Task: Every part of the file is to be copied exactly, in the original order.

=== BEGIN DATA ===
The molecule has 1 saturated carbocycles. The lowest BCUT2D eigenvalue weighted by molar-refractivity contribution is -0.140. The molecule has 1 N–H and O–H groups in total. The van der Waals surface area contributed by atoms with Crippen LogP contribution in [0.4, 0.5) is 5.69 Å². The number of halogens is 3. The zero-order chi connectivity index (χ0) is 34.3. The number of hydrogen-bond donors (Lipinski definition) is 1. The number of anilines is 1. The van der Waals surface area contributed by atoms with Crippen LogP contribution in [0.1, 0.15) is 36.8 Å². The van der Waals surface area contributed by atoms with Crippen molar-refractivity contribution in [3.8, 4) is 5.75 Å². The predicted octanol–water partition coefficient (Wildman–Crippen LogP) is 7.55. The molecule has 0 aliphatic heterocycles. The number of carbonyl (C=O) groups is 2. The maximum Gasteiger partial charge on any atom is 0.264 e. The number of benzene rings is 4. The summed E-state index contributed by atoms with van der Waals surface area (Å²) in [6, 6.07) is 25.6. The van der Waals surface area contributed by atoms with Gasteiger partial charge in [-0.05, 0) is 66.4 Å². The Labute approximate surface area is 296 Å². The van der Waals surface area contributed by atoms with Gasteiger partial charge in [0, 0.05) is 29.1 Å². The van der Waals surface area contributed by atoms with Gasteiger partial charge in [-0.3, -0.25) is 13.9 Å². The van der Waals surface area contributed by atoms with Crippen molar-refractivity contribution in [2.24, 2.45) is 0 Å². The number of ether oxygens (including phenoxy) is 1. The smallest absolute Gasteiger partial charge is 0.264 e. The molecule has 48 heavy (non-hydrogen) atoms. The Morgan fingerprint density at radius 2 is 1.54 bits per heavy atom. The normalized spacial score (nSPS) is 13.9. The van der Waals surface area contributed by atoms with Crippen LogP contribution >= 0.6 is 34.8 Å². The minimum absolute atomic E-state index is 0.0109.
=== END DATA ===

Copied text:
The molecule has 1 saturated carbocycles. The lowest BCUT2D eigenvalue weighted by molar-refractivity contribution is -0.140. The molecule has 1 N–H and O–H groups in total. The van der Waals surface area contributed by atoms with Crippen LogP contribution in [0.4, 0.5) is 5.69 Å². The number of halogens is 3. The zero-order chi connectivity index (χ0) is 34.3. The number of hydrogen-bond donors (Lipinski definition) is 1. The number of anilines is 1. The van der Waals surface area contributed by atoms with Crippen LogP contribution in [0.1, 0.15) is 36.8 Å². The van der Waals surface area contributed by atoms with Crippen molar-refractivity contribution in [3.8, 4) is 5.75 Å². The predicted octanol–water partition coefficient (Wildman–Crippen LogP) is 7.55. The molecule has 0 aliphatic heterocycles. The number of carbonyl (C=O) groups is 2. The maximum Gasteiger partial charge on any atom is 0.264 e. The number of benzene rings is 4. The summed E-state index contributed by atoms with van der Waals surface area (Å²) in [6, 6.07) is 25.6. The van der Waals surface area contributed by atoms with Gasteiger partial charge in [-0.05, 0) is 66.4 Å². The Labute approximate surface area is 296 Å². The van der Waals surface area contributed by atoms with Gasteiger partial charge in [0, 0.05) is 29.1 Å². The van der Waals surface area contributed by atoms with Gasteiger partial charge in [-0.3, -0.25) is 13.9 Å². The van der Waals surface area contributed by atoms with Crippen molar-refractivity contribution in [2.24, 2.45) is 0 Å². The number of ether oxygens (including phenoxy) is 1. The smallest absolute Gasteiger partial charge is 0.264 e. The molecule has 48 heavy (non-hydrogen) atoms. The Morgan fingerprint density at radius 2 is 1.54 bits per heavy atom. The normalized spacial score (nSPS) is 13.9. The van der Waals surface area contributed by atoms with Crippen LogP contribution >= 0.6 is 34.8 Å². The minimum absolute atomic E-state index is 0.0109.